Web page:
there's nothing telecentric about the setup used here

Correct.

Quote:
thin glass would only serve to bring any images from reflections in the glass closer to the original

No, thin is important mostly to avoid introducing aberrations. There would be no problem if the beam-splitter were in an infinity portion of the optical train, where the image-forming light is organized into pencils of parallel rays. But located in front of the lens like this where the light is focusing in a cone, even glass that's perpendicular to the optical axis will introduce spherical aberration. (Think of cover glass thickness under a high-NA microscope objective.) Glass that's not perpendicular to the optical axis is even worse, since the path length through the glass not only increases but becomes different on opposite sides of the aperture.

To illustrate, here are three images that I shot just now. These are actual pixels from a Canon T1i and Canon 100 mm f/2.8 L IS USM macro lens at very close to 1:1, same as the original stacks were shot. However these were shot at f/2.8 to maximize the effect of the glass. As you can see, the thin glass has only a small effect on image formation, but the thick glass really messes things up.

Left = no glass; middle = 1.15 mm at 45 degrees; right = 3.1 mm at 45 degrees.



Quote:
but you avoided them by careful positioning of the lights

I didn't worry about reflections of the subject. Those are formed by a double-bounce from the two glass surfaces, so their intensity will be under 1%, too small to matter here.

However, anything on the side opposite the light will reflect in a single bounce, which basically means it's just as important as the subject. Of course that's exactly the direction light is shining toward, so it's easy for things over there to be bright. I could have stuck a big piece of Protostar over there, but it was simpler to just orient things so that what was being reflected was a far-away wall, and turn off the room lights. Then inverse square applies, the wall becomes relatively dark, and that's what the beam splitter reflects.

Quote:
The most ideal setup would be a thin piece of optical glass with no coating on the side facing the subject and multi-coating on the side facing the lens. This would give the maximum light on the subject with the minimum amount of contrast loss.

Sounds good at first thought, but I don't think that holds up under careful analysis. Check me out here...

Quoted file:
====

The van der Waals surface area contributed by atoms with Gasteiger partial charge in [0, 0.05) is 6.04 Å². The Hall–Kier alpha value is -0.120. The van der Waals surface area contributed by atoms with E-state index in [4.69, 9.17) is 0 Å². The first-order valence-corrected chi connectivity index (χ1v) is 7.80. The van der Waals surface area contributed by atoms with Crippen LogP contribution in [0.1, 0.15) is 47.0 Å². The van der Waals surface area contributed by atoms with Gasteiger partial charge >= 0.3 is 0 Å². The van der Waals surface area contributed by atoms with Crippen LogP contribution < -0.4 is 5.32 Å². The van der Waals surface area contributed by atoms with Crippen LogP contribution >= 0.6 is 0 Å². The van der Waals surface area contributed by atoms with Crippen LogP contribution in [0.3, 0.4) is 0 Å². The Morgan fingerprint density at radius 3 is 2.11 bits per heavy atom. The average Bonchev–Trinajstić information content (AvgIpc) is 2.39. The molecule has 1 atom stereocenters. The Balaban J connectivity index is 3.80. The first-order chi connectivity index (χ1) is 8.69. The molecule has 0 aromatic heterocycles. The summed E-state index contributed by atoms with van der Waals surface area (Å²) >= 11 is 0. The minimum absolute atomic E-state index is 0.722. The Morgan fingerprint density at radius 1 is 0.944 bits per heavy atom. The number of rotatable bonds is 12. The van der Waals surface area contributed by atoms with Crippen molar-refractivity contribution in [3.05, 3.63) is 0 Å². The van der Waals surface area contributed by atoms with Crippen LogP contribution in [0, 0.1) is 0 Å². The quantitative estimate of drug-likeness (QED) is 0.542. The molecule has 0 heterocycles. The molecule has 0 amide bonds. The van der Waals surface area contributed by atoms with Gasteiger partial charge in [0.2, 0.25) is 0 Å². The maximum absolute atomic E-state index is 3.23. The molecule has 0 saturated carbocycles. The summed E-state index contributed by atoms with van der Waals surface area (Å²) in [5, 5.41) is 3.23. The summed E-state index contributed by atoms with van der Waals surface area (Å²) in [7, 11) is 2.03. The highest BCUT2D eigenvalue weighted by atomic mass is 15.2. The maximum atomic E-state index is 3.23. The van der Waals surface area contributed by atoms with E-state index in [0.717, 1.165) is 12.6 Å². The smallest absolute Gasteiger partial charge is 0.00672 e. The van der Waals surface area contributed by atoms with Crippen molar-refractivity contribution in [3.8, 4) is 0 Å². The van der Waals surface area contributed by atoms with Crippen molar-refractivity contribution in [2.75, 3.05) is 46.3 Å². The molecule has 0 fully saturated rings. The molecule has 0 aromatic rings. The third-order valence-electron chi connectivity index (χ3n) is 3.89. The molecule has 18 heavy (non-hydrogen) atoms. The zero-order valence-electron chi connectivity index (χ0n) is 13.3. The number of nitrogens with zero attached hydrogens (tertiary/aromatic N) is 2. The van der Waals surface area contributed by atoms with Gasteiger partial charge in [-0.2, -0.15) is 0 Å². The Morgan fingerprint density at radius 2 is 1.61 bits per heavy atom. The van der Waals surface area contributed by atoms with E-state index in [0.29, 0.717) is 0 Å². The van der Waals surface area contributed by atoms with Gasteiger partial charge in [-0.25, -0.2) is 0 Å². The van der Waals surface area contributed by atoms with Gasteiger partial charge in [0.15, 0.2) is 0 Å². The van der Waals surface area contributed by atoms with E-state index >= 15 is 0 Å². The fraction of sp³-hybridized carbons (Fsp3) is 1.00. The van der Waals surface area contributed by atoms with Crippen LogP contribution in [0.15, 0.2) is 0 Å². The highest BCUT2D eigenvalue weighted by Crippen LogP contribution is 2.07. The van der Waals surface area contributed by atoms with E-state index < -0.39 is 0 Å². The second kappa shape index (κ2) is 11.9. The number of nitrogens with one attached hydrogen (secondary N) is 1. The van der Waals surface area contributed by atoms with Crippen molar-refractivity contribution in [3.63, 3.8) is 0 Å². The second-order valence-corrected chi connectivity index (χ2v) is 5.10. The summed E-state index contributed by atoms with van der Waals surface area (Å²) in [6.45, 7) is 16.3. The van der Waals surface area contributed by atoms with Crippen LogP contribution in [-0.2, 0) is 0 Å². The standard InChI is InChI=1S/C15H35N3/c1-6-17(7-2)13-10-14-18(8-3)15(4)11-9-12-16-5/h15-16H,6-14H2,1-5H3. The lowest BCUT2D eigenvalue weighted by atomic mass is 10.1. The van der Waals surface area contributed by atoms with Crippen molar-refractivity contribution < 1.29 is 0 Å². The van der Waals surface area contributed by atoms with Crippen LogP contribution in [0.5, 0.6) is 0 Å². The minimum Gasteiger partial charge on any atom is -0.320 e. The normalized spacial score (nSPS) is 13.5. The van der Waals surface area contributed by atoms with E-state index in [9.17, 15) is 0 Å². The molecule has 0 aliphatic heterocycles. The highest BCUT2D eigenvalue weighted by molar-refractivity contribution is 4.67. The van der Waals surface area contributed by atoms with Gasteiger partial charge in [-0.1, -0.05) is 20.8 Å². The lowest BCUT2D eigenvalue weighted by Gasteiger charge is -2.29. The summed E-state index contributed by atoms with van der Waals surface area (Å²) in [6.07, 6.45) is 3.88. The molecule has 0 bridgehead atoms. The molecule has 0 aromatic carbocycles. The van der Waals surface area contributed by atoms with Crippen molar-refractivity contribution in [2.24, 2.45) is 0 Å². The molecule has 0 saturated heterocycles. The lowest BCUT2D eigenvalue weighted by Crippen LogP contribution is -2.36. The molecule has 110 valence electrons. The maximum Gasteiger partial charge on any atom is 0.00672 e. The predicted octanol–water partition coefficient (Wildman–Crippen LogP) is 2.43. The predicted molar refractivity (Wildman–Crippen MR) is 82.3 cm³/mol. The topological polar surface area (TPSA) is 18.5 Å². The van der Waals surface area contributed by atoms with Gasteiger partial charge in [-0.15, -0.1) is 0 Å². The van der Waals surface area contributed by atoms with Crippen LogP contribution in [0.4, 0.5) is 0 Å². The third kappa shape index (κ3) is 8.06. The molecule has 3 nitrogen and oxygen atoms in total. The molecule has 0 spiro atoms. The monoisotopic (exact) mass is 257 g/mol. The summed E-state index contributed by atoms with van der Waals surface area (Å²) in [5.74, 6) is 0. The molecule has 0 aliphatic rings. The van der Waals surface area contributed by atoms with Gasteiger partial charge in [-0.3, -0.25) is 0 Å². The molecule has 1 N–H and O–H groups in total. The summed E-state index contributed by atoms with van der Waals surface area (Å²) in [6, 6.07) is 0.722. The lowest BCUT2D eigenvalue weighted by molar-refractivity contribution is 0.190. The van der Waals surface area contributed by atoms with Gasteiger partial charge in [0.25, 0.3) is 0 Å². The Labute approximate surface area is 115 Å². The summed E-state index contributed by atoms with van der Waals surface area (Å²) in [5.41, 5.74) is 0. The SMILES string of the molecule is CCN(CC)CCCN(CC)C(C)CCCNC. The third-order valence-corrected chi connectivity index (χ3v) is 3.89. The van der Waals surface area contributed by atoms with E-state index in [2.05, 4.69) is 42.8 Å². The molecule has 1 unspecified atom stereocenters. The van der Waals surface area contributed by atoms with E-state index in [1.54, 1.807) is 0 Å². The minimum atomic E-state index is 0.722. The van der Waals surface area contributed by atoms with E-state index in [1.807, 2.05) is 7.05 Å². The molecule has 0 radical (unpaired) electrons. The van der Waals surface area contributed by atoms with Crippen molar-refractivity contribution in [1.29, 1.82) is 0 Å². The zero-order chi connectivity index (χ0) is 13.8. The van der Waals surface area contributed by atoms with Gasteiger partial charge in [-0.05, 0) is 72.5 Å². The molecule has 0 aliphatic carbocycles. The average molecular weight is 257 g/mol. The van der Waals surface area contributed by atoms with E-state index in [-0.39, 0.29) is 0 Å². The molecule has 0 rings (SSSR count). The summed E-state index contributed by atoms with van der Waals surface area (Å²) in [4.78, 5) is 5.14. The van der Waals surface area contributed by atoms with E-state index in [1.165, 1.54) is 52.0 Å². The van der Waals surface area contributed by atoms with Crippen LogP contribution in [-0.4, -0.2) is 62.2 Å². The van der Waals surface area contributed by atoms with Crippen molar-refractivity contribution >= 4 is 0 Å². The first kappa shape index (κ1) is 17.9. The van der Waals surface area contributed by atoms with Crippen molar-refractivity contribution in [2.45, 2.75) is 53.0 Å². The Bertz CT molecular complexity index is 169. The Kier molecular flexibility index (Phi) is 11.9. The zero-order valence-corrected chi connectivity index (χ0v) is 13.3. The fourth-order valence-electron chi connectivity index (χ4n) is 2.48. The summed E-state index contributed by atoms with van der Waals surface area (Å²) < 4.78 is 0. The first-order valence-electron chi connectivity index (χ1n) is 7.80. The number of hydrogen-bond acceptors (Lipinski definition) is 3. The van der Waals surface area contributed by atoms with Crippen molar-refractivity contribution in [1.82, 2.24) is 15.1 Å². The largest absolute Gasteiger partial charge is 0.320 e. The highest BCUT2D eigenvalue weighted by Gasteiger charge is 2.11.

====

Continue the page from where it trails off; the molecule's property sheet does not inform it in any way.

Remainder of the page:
Suppose the two surfaces of the beam splitter reflect fractions f1 and f2 of the light that hits them, and for simplicity let's assume that f1 and f2 are both much less than 1 so that we can leave second-order effects out of the algebra. Let the wasted illumination that gets through the beam splitter hit a surface with net reflectivity W, while the reflectivity of the subject is S. Let the brightness of the illumination be I.

Then the illumination reflected onto subject is I*(f1+f2), and (1-(f1+f2)) of whatever reflects from the subject is what gets through the beam splitter and back to the camera to form the desired image. Overall product for the subject is I*(f1+f2)*S*(1-(f1+f2)).

On the other side, wasted illumination getting through the beam splitter is I*(1-(f1+f2)), and of whatever reflects back toward the beam splitter, the fraction reflecting into the camera is (f1+f2). Overall product for the waste light is I*(1-(f1+f2))*W*(f1+f2).

Take the ratio between subject image and waste light, and everything cancels except S/W. S is fixed, so all you really get to play with is W.

In other words, what you really need is to avoid reflecting waste light back toward the beam splitter. The reflectivity of the beam splitter, and how that's divided across the two surfaces, does not matter for minimizing the effect of waste light that becomes flare. It's kind of a surprising result, but on the other hand it implies you don't need to hunt up clever glass to make a beam splitter. Just figure out how to deal with the waste light.

--Rik

Edit: typo


Last edited by rjlittlefield on Fri Jan 27, 2012 1:14 am; edited 1 time in total
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Peter De Smidt



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PostPosted: Wed Jan 25, 2012 9:45 pm    Post subject: Reply with quote

I'm glad to be wrong! Fancy glass gets expensive.
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Harold Gough



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PostPosted: Thu Jan 26, 2012 12:44 am    Post subject: Reply with quote

There are much thinner glass cover slips available, down to about 0.08mm thick and up to 24 x24mm or 24 x 60mm.

There is also this rarity:

http://www.alanwood.net/photography/olympus/mirror-housings.html

Harold
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rjlittlefield
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PostPosted: Thu Jan 26, 2012 12:54 am    Post subject: Reply with quote